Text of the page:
Chief HR officers increasingly on FTSE 100 top tables

Alison Horner, chief people officer at Tesco, has been on the supermarket's executive committee since 2011. Photo: Tesco
Alison Horner, chief people officer at Tesco, has been on the supermarket's executive committee since 2011. Photo: Tesco

A place at the “top table” has been the abiding aspiration of many a senior HR leader. But new research shows that HR professionals are increasingly having a presence on the leadership teams of the UK’s largest companies.

The fact that people-related issues are now a part of the mainstream business agenda means that HR professionals are, more than ever, taking a place at the top table of large listed companies.

Professional services firm KPMG analysed the “chief HR officer” (CHRO) role in FTSE 100 companies from September 2011 to September 2016 and found that:

  • the proportion of FTSE 100 CHROs with a professional HR background rose from 69% to 80%;
  • 82% of CHROs in 2016 had worked in more than one sector, compared with 70% in 2011;
  • the proportion of female CHROs rose from 44% to 56%;
  • most (56%) CHROs in post in 2016 were recruited externally, rather than promoted from within – up from 50%; and
  • the proportion of CHROs who sit on executive committees rose from 68% in 2011 to 70% in 2016

KPMG said the findings reflect that senior HR professionals with broad business experience are becoming viewed as important agents of change by FTSE 100 boards. This is due to the “lightening-rod” quality of issues such as executive remuneration, senior succession, gender diversity and technological change.

Tim Payne, head of people and change at KPMG, said: “The days of begging for a place at the top table are over for those operating at the highest levels of the HR profession. CHROs are highly valued by board members, CEOs and executive committee colleagues as they grapple with a myriad of people-related challenges.

“The fact we are increasingly seeing CHROs recruited externally, with a higher proportion having multi-sector experience, supports anecdotal evidence that those at the top of the profession are increasingly viewed as a catalyst for change.”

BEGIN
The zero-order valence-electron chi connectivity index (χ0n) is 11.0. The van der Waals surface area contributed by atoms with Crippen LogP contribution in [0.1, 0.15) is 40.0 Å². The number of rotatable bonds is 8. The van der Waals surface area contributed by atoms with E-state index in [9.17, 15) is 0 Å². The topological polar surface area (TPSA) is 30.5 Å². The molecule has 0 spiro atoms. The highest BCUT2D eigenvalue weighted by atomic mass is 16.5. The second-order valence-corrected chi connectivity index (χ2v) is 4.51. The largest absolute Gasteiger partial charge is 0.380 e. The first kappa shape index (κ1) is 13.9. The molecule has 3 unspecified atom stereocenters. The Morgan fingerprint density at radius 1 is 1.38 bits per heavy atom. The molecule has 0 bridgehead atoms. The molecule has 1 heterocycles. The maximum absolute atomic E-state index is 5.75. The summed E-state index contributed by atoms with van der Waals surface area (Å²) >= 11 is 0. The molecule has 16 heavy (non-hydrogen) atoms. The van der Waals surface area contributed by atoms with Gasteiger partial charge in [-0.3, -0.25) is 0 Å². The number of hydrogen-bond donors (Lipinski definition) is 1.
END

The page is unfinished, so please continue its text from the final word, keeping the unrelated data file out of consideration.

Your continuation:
Payne added that not all FTSE 100 companies are transparent about their executive committee structures, making it difficult to track precisely, but he felt the direction of travel is certainly towards more CHROs being represented on the executive committee.

“The increase in the proportion of female CHROs is unsurprising, due to the renewed focus on gender diversity in senior leadership roles of UK business. However, we would have expected to see a higher percentage increase over the five-year period, given the strong pool of female talent in the HR profession,” he added.

KPMG’s quantitative study was supplemented with in-depth interviews with 11 current FTSE 100 or equivalent CHROs. The panellists identified key skills they believed that anyone aiming to be a future CHRO will be required to develop, which included:

  • a deep understanding of the business’ priorities;
  • genuine commercial understanding;
  • the ability to contribute across a broad business agenda;
  • address technical HR issues in a way the audience can access; and
  • the ability to operate at the executive and non-executive level.

Payne continued: “Our qualitative research reveals a picture of CHROs increasingly at the forefront of business. Spanning investor relations, regulation, executive compensation, succession, culture, organisation, workforce management and HR technology – it is a hugely broad and deep agenda.

“Looking ahead, as technology plays an ever-increasing role in the workplace, the CHROs that are able to harness data to present evidence-driven approaches to people challenges will continue to earn a place at the top table.”

“CHRO” job titles included group HR directors, heads of people, chief HR officers and chief people officers.

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